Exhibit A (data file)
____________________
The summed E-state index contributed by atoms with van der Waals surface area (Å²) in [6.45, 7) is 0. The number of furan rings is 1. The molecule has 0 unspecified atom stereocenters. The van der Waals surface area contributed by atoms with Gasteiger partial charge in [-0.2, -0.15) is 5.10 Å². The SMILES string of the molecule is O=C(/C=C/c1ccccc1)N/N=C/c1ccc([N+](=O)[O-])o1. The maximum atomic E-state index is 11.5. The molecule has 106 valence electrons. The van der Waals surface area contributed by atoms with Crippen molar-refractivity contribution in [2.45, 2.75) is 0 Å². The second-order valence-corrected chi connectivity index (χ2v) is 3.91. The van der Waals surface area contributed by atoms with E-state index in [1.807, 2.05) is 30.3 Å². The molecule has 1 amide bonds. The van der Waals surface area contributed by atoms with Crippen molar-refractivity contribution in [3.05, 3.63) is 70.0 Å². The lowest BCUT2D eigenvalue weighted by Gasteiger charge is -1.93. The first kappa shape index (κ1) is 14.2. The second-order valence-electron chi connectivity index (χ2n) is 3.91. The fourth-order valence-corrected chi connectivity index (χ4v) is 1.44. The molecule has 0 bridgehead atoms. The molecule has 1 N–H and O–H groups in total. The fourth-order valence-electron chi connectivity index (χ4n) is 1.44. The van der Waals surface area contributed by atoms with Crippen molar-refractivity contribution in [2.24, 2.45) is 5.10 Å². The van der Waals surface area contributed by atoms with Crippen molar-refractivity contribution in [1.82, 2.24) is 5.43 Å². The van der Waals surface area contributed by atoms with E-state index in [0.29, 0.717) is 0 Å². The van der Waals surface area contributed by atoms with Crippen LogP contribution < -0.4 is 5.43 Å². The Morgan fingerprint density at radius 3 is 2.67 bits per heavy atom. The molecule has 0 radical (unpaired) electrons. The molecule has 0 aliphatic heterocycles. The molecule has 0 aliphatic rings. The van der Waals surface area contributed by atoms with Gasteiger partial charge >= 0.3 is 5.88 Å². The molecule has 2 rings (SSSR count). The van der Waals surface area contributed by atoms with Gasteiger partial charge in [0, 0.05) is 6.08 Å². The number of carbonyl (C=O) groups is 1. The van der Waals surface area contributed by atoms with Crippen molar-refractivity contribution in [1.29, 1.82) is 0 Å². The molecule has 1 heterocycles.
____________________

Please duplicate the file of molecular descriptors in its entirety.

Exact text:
The summed E-state index contributed by atoms with van der Waals surface area (Å²) in [6.45, 7) is 0. The number of furan rings is 1. The molecule has 0 unspecified atom stereocenters. The van der Waals surface area contributed by atoms with Gasteiger partial charge in [-0.2, -0.15) is 5.10 Å². The SMILES string of the molecule is O=C(/C=C/c1ccccc1)N/N=C/c1ccc([N+](=O)[O-])o1. The maximum atomic E-state index is 11.5. The molecule has 106 valence electrons. The van der Waals surface area contributed by atoms with Crippen molar-refractivity contribution in [2.45, 2.75) is 0 Å². The second-order valence-corrected chi connectivity index (χ2v) is 3.91. The van der Waals surface area contributed by atoms with E-state index in [1.807, 2.05) is 30.3 Å². The molecule has 1 amide bonds. The van der Waals surface area contributed by atoms with Crippen molar-refractivity contribution in [3.05, 3.63) is 70.0 Å². The lowest BCUT2D eigenvalue weighted by Gasteiger charge is -1.93. The first kappa shape index (κ1) is 14.2. The second-order valence-electron chi connectivity index (χ2n) is 3.91. The fourth-order valence-corrected chi connectivity index (χ4v) is 1.44. The molecule has 0 bridgehead atoms. The molecule has 1 N–H and O–H groups in total. The fourth-order valence-electron chi connectivity index (χ4n) is 1.44. The van der Waals surface area contributed by atoms with Crippen molar-refractivity contribution in [2.24, 2.45) is 5.10 Å². The van der Waals surface area contributed by atoms with Crippen molar-refractivity contribution in [1.82, 2.24) is 5.43 Å². The van der Waals surface area contributed by atoms with E-state index in [0.29, 0.717) is 0 Å². The van der Waals surface area contributed by atoms with Crippen LogP contribution < -0.4 is 5.43 Å². The Morgan fingerprint density at radius 3 is 2.67 bits per heavy atom. The molecule has 0 radical (unpaired) electrons. The molecule has 0 aliphatic heterocycles. The molecule has 0 aliphatic rings. The van der Waals surface area contributed by atoms with Gasteiger partial charge >= 0.3 is 5.88 Å². The molecule has 2 rings (SSSR count). The van der Waals surface area contributed by atoms with Gasteiger partial charge in [0, 0.05) is 6.08 Å². The number of carbonyl (C=O) groups is 1. The van der Waals surface area contributed by atoms with Crippen molar-refractivity contribution in [1.29, 1.82) is 0 Å². The molecule has 1 heterocycles.